If you had asked me before the summer of 2016 whether I like “Parks and Recreation” or “The Office” better, I would have, without a doubt, responded with “The Office.” Then, a miracle happened – I actually watched all seven seasons of “Parks and Recreation,” not just an episode here and there. My life changed completely after that. Yes, I know “The Office” has nine seasons, which means more binge watching, but honestly, “Parks and Recreation” has more entertainment and covers more in its seven season than “The Office” did in its nine. I know – disgraceful, right? Wrong. “Parks and Recreation” has more complete, nuanced, interesting characters.
One of the biggest weaknesses of “The Office,” in my opinion, is that Jim and Pam aren’t actually very deep characters. Jim wants basically one thing (Pam), and Pam doesn’t really want anything. There are “big payoff” moments whenever their relationship moves forward a step, but they’re otherwise holes in the center of the show.
“Parks and Recreation” has more stories. While there’s nothing at all wrong with a show being episodic, it’s easier to get invested in a show that has more thoroughness. One of the subtle differences between the shows is that “Parks and Recreation” was written in a world where re-watching and binge watching were “things” to a significantly greater extent than “The Office.” The characters in “Parks and Recreation” routinely strive for things, while characters in “The Office” are mostly fixed.
I love both shows, and I binge them every year, sometimes twice in the same year. Here’s the thing though – they are very different shows. To compare them is unfair. They each have very different characters, and very different stories. “The Office” offers me something unique that “Parks and Recreation” does not – the characters are satisfying to study. Every binge watch reveals something new about a character I might’ve missed on the last binge watch.
That being said, my favorite is still “Parks and Recreation.” Instead of making a spectacle of the weirdness each character possesses as they do in “The Office,” “Parks and Recreation” celebrates that weirdness. The characters’ misfit personalities drive them forward and help them achieve fantastic things. More importantly, the characters make me happy. Leslie Knope makes me feel like I can do anything I put my mind to. Andy’s unending optimism takes him on some wonderful adventures and experiences. Even Tom manages turn his ideas into tangible things, and there is an impressive amount of world-building in Pawnee, so much so that Pawnee is a character. It has a connection to each of the other characters. It grows just as they grow. So, for me, “Parks and Recreation” has a special place in my heart.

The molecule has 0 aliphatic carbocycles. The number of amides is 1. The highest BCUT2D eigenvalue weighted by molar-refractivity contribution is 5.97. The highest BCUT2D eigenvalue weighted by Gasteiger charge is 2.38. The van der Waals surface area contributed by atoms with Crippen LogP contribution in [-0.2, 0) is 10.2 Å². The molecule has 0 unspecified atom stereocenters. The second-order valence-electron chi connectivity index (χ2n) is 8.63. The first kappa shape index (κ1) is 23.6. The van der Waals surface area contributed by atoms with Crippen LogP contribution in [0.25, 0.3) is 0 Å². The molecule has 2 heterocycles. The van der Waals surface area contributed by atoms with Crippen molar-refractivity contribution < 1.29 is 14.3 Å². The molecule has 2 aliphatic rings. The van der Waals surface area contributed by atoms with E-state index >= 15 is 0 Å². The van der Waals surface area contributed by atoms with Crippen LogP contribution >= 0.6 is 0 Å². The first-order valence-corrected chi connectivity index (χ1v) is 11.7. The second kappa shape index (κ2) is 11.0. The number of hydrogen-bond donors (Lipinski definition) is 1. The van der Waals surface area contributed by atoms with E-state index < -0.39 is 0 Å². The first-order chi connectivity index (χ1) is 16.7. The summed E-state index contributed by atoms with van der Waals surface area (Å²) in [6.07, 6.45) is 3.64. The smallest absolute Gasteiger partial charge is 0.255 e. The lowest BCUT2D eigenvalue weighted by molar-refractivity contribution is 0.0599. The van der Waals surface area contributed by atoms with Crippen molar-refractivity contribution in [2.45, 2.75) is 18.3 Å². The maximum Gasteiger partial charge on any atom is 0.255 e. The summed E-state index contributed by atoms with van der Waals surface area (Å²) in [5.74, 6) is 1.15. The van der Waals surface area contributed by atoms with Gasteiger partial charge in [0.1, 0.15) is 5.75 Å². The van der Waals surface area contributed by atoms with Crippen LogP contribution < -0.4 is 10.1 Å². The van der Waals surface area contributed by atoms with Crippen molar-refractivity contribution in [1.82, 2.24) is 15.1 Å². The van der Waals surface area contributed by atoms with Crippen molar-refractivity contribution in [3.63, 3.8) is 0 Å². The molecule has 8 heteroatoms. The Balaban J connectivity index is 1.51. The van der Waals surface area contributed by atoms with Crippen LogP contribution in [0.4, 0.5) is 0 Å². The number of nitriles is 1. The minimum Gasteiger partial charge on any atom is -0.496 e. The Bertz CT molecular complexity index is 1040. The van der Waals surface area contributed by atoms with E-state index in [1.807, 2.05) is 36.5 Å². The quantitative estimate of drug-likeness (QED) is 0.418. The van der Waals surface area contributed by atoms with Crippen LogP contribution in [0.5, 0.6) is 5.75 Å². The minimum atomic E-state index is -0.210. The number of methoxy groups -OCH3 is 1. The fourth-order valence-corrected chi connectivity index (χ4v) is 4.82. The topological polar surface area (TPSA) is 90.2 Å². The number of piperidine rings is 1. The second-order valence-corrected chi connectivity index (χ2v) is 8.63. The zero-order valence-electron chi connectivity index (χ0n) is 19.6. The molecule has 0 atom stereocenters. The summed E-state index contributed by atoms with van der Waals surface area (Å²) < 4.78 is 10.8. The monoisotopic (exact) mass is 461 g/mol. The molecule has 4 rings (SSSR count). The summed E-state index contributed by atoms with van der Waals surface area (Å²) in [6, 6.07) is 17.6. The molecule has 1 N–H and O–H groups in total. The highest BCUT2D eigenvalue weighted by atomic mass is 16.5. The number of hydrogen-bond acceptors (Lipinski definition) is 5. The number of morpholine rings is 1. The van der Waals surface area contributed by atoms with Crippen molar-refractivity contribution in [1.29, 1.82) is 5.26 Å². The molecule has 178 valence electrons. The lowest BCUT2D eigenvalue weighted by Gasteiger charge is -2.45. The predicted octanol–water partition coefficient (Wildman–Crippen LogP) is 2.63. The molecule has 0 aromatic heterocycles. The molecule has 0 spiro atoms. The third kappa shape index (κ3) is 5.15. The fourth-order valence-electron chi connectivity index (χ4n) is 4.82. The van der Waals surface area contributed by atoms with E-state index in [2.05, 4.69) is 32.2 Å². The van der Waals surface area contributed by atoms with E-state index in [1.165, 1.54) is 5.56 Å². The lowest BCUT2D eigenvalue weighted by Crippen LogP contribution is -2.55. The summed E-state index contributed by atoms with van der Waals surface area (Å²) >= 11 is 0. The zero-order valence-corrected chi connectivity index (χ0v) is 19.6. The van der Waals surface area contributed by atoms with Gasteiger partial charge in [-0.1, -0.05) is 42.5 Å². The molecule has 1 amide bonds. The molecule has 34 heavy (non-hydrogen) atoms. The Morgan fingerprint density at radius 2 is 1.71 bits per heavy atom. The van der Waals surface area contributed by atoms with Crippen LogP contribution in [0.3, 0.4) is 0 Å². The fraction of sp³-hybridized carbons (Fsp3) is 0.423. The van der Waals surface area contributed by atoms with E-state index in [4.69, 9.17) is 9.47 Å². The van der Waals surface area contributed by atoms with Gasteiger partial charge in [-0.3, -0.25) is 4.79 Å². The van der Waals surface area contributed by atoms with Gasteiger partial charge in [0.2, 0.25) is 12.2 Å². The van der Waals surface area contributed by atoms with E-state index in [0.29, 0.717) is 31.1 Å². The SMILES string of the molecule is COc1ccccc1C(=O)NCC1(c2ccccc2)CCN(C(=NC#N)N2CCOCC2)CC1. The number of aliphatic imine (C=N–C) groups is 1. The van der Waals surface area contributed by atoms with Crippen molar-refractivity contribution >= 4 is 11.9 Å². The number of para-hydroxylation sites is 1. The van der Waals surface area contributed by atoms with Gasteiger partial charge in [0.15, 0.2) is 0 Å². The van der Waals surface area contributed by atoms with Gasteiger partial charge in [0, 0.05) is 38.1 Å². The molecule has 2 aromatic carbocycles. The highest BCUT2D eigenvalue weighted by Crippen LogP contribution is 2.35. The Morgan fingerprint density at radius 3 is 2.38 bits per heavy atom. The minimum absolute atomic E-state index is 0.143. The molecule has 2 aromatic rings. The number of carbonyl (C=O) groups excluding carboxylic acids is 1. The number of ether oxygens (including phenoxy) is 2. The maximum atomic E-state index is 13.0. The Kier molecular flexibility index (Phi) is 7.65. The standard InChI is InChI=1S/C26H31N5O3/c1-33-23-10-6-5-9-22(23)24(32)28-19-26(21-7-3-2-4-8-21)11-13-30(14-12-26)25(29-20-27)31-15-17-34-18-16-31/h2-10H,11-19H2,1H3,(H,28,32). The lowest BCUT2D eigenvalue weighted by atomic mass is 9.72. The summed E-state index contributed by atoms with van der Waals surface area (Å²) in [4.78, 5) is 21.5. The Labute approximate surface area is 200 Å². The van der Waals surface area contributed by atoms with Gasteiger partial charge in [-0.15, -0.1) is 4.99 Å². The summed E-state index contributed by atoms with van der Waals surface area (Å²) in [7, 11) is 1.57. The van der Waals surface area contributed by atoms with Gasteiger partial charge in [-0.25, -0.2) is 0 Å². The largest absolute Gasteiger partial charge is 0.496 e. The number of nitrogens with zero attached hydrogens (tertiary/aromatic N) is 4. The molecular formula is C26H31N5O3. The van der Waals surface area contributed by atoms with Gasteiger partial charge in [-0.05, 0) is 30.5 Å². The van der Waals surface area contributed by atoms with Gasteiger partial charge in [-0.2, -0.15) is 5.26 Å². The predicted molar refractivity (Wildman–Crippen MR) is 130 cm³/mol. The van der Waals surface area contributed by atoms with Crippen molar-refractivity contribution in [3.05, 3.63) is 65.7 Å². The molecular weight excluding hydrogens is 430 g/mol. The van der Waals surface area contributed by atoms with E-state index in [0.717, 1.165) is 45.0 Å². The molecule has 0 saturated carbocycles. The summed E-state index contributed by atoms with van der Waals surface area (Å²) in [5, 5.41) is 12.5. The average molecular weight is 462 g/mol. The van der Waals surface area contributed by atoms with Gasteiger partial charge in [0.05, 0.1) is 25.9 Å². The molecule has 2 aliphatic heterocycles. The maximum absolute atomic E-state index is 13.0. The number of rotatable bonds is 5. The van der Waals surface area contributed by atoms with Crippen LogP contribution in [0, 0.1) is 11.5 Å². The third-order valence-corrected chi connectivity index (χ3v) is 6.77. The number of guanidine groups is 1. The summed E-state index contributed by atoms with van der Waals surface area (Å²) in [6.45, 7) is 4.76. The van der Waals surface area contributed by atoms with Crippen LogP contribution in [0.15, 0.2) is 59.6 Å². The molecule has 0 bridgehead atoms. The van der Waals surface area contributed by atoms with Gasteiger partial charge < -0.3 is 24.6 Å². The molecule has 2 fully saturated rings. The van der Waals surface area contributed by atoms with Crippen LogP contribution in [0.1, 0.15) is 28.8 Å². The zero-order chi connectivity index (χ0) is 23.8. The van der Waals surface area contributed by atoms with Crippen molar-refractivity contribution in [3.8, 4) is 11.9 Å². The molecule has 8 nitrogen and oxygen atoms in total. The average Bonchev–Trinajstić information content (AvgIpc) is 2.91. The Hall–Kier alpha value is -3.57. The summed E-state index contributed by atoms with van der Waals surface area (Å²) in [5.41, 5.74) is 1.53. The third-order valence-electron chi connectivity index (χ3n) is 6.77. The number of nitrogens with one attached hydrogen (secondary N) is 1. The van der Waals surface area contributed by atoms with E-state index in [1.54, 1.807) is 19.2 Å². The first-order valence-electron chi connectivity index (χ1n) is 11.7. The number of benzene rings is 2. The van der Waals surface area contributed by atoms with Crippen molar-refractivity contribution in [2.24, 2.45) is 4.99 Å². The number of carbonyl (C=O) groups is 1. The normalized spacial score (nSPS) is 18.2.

“The Office” has a much higher peak, but I think it suffered from some decisions they made for their later seasons. I wasn’t big into Sabre and Robert California and Clark Duke and generally post-Michael. “The Office” is one of my favorite shows though, just not above “Parks and Recreation,” and I constantly re-watch those early seasons.
Don’t get me wrong, I still love “The Office” completely and will always find myself laughing at its earlier season, but honestly after season five, it just doesn’t do it for me anymore. It just feels dragged on and that they didn’t want it to end, but they didn’t know how to continue it so they just BS’d their way through four more seasons.
“The Office,” season two and three for example, have some of the most strongest and realistic characters, but as the show goes on the characters almost become caricatures of their former selves. “Parks and Recreation,” on the other hand, has characters that for the first two seasons only have one or two traits. As the show goes on, the characters grow and become more realistic.
“Parks and Recreation” ends with some very strong and well written characters, while “The Office” ends on the opposite side of the spectrum. “Parks and Recreation” started all right, became amazing and finished strong. “The Office” started really great, became amazing and finished pretty poorly. “Parks and Recreation” was more consistent, while “The Office” fell off a cliff and should have bowed gracefully and taken the L when Michael left.
Katherine Cox is a freshman majoring in communication. You may contact her at firstname.lastname@example.org.